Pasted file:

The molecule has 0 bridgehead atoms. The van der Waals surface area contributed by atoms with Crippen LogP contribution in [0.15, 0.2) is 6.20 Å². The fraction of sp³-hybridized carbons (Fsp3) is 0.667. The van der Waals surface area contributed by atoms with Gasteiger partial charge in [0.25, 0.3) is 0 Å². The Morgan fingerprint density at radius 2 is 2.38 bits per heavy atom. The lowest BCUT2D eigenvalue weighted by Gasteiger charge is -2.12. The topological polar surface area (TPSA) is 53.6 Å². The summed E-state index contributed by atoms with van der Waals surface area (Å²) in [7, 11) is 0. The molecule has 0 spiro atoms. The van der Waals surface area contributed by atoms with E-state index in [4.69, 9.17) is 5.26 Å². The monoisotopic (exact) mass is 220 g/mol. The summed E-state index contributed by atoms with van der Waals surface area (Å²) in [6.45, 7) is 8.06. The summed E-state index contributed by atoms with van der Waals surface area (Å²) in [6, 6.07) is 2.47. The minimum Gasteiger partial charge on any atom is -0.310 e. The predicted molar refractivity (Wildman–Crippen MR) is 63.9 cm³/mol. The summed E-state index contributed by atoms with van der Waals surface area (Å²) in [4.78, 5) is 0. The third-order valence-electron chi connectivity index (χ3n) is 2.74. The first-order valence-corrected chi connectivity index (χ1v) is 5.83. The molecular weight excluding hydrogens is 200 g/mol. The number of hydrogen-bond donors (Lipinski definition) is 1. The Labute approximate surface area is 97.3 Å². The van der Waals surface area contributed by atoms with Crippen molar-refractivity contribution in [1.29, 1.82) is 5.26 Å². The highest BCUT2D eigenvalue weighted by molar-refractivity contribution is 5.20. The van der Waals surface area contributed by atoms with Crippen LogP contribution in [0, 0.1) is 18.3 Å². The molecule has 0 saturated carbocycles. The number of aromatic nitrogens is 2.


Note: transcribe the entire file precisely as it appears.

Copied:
The molecule has 0 bridgehead atoms. The van der Waals surface area contributed by atoms with Crippen LogP contribution in [0.15, 0.2) is 6.20 Å². The fraction of sp³-hybridized carbons (Fsp3) is 0.667. The van der Waals surface area contributed by atoms with Gasteiger partial charge in [0.25, 0.3) is 0 Å². The Morgan fingerprint density at radius 2 is 2.38 bits per heavy atom. The lowest BCUT2D eigenvalue weighted by Gasteiger charge is -2.12. The topological polar surface area (TPSA) is 53.6 Å². The summed E-state index contributed by atoms with van der Waals surface area (Å²) in [7, 11) is 0. The molecule has 0 spiro atoms. The van der Waals surface area contributed by atoms with E-state index in [4.69, 9.17) is 5.26 Å². The monoisotopic (exact) mass is 220 g/mol. The summed E-state index contributed by atoms with van der Waals surface area (Å²) in [6.45, 7) is 8.06. The summed E-state index contributed by atoms with van der Waals surface area (Å²) in [6, 6.07) is 2.47. The minimum Gasteiger partial charge on any atom is -0.310 e. The predicted molar refractivity (Wildman–Crippen MR) is 63.9 cm³/mol. The summed E-state index contributed by atoms with van der Waals surface area (Å²) in [4.78, 5) is 0. The third-order valence-electron chi connectivity index (χ3n) is 2.74. The first-order valence-corrected chi connectivity index (χ1v) is 5.83. The molecular weight excluding hydrogens is 200 g/mol. The number of hydrogen-bond donors (Lipinski definition) is 1. The Labute approximate surface area is 97.3 Å². The van der Waals surface area contributed by atoms with Crippen molar-refractivity contribution in [1.29, 1.82) is 5.26 Å². The highest BCUT2D eigenvalue weighted by molar-refractivity contribution is 5.20. The van der Waals surface area contributed by atoms with Crippen LogP contribution in [0, 0.1) is 18.3 Å². The molecule has 0 saturated carbocycles. The number of aromatic nitrogens is 2.